Guest post: We’re calling – but will aliens pick up?
Research impact and institutes 18th May 2023
MSc Science Communication student Lucinda Shirreffs explores the possibility of humans being discovered by aliens, not vice versa.
For over 60 years, humans have turned their eyes to the sky in search of extra-terrestrial intelligence.
Radio telescopes have plumbed the depths of the Milky Way galaxy, hunting for a glimmer of life out in the vastness of space. We are so naturally drawn to the possibility of its discovery that we sometimes ignore an alternate possibility.
What if we are the ones who are discovered, not the other way around?
What are we saying?
Using crowd sourced data, scientists from The University of Manchester, in collaboration with the University of Mauritius, have simulated a map of radio leaks from Earth’s mobile towers.
This provides an idea of what an alien with a radio telescope – like the ones we have both on and off Earth – might see when looking in our direction.
These models were generated by Ramiro Saide, a Master of Philosophy student at the University of Mauritius and intern at the Search for Extra-Terrestrial Intelligence (SETI).
Who’s picking up?
The research focused on Earth’s visibility to three nearby stars: Alpha Centauri A (4.3 lightyears), Barnard’s Star (5.9 lightyears), and Lalande 21185 (8.3 lightyears). It found those visible in the Northern Hemisphere, such as Barnard’s star and Lalande 21185, receive enough radio leakage for Earth to be noticeable.
This is simply because the Northern Hemisphere contains more of the Earth’s population than the Southern and, therefore, more of the world’s mobile towers.
Published in Monthly Notices of the Royal Astronomical Society, the findings conclude that while only the more technologically advanced of civilisations may be able to spot us among the darkness, the current level of radio leakage from Earth is far from insignificant.
If such civilisations exist on planets surrounding Barnard’s star and Lalande 21185, they may have already heard our voices, far across the stars.
Still shining bright
Team leader of Manchester’s contribution and Director of Jodrell Bank Centre for Astrophysics Professor Mike Garrett said: “I’ve heard many colleagues suggest that the Earth has become increasingly radio quiet in recent years – a claim that I always contested.”
He points out that while we have fewer radio and television transmissions these days, the proliferation of mobile phone usage has rendered the Earth “anomalously bright in the radio part of the (electromagnetic) spectrum”.
Our little beacon of a planet, already shining with radio waves from mobile towers, phones, and thousands of satellites, is getting more brilliant by the day. In the words of Professor Garrett: “If the trend continues, we could become readily detectable by any advanced civilisation with the right technology.”
Dr Nalini Heeralall-Issur, Saide’s academic supervisor and Associate Professor at the University of Mauritius, agrees with Professor Garrett, adding: “Every day we learn more about the characteristics of exoplanets via space missions like Kepler and the Transiting Exoplanet Survey Satellite, with further insights from the James Webb Space Telescope.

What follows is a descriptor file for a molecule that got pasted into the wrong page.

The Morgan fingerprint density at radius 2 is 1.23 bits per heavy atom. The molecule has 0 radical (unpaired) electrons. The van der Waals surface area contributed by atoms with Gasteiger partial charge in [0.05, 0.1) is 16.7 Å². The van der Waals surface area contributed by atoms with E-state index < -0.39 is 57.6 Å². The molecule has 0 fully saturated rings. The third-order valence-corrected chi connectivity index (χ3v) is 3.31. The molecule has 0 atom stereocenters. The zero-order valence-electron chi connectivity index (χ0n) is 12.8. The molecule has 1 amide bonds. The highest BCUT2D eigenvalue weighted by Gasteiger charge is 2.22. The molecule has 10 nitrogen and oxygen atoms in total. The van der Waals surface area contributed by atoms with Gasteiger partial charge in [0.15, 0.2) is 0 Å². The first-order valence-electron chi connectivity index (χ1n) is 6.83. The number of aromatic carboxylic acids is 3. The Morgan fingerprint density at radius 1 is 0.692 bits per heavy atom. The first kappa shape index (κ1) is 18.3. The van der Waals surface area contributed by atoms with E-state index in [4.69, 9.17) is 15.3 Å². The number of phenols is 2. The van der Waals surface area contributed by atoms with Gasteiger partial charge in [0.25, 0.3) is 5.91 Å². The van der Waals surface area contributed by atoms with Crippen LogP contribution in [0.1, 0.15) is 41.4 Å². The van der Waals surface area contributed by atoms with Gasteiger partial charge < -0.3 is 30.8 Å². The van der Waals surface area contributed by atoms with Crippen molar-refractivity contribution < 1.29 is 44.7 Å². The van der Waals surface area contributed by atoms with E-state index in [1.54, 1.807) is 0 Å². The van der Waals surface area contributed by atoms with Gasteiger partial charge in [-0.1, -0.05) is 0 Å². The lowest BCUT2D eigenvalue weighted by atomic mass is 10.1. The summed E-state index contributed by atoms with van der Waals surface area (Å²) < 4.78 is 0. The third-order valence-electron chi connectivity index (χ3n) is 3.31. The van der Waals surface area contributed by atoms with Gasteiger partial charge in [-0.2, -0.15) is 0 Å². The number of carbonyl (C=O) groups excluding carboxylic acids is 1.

“I believe that there’s every chance advanced civilisations are out there, and some may be capable of observing the human-made radio leakage coming from planet Earth.”
The call gets louder
In the coming years, with the rise in 5G technology, Earth’s broadband emissions and radio leakage are predicted to increase. It is anticipated that 5G will account for more than half of total mobile connections in developed regions of North America and Asia – areas already visible to two out of the three stars in Saide’s simulation.
With the forecasted expansion of 5G technology, the number of mobile devices is expected to increase too. Mobile phones themselves do not contribute much to radio leakage, but mobile towers do, and increased accessibility to mobile devices will necessitate the building of more and more of these.
The number of mobile devices has already surpassed the number of people on the planet, and the spiderweb of global communication they weave is only getting messier.
If we want to assume that extra-terrestrial life form has more advanced technology than our own – and is improving faster than ours too – then detection starts to feel tantalisingly close.
The line goes dead?
Still, there is always another humbling possibility.
Even as our transmitting technology becomes more powerful and our planet glows even brighter in the radio part of the electromagnetic spectrum, we may never be noticed. After all, we have never noted anything anomalous from any of the over 5,000 confirmed exoplanets.
The Fermi Paradox describes the discrepancy between the vastness of the universe and its (seeming) utter emptiness. As Dennis Overbye for the New York Times wrote in 2015: “If life is so easy, someone from somewhere must have come calling by now.”
But, alas, the universe seems as radio silent as ever, aside for our own noisy little home.
All we can do is keep on transmitting – and keep on searching.
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Words: Lucinda Shirreffs